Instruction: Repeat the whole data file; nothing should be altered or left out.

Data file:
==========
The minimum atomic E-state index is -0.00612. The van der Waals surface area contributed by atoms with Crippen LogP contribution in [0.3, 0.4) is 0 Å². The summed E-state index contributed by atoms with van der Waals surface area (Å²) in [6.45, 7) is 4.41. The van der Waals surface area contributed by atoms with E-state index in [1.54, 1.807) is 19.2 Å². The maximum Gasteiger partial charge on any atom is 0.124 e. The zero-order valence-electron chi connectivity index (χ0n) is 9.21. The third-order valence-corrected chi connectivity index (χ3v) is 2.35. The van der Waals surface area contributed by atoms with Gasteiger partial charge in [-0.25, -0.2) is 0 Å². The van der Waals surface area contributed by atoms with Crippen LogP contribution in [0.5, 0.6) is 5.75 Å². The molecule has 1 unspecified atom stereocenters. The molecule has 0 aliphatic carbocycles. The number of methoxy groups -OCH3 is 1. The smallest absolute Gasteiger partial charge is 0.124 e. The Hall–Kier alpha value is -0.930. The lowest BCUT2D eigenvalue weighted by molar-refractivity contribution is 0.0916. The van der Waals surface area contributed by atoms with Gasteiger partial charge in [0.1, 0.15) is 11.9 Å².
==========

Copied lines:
The minimum atomic E-state index is -0.00612. The van der Waals surface area contributed by atoms with Crippen LogP contribution in [0.3, 0.4) is 0 Å². The summed E-state index contributed by atoms with van der Waals surface area (Å²) in [6.45, 7) is 4.41. The van der Waals surface area contributed by atoms with E-state index in [1.54, 1.807) is 19.2 Å². The maximum Gasteiger partial charge on any atom is 0.124 e. The zero-order valence-electron chi connectivity index (χ0n) is 9.21. The third-order valence-corrected chi connectivity index (χ3v) is 2.35. The van der Waals surface area contributed by atoms with Gasteiger partial charge in [-0.25, -0.2) is 0 Å². The van der Waals surface area contributed by atoms with Crippen LogP contribution in [0.5, 0.6) is 5.75 Å². The molecule has 1 unspecified atom stereocenters. The molecule has 0 aliphatic carbocycles. The number of methoxy groups -OCH3 is 1. The smallest absolute Gasteiger partial charge is 0.124 e. The Hall–Kier alpha value is -0.930. The lowest BCUT2D eigenvalue weighted by molar-refractivity contribution is 0.0916. The van der Waals surface area contributed by atoms with Gasteiger partial charge in [0.1, 0.15) is 11.9 Å².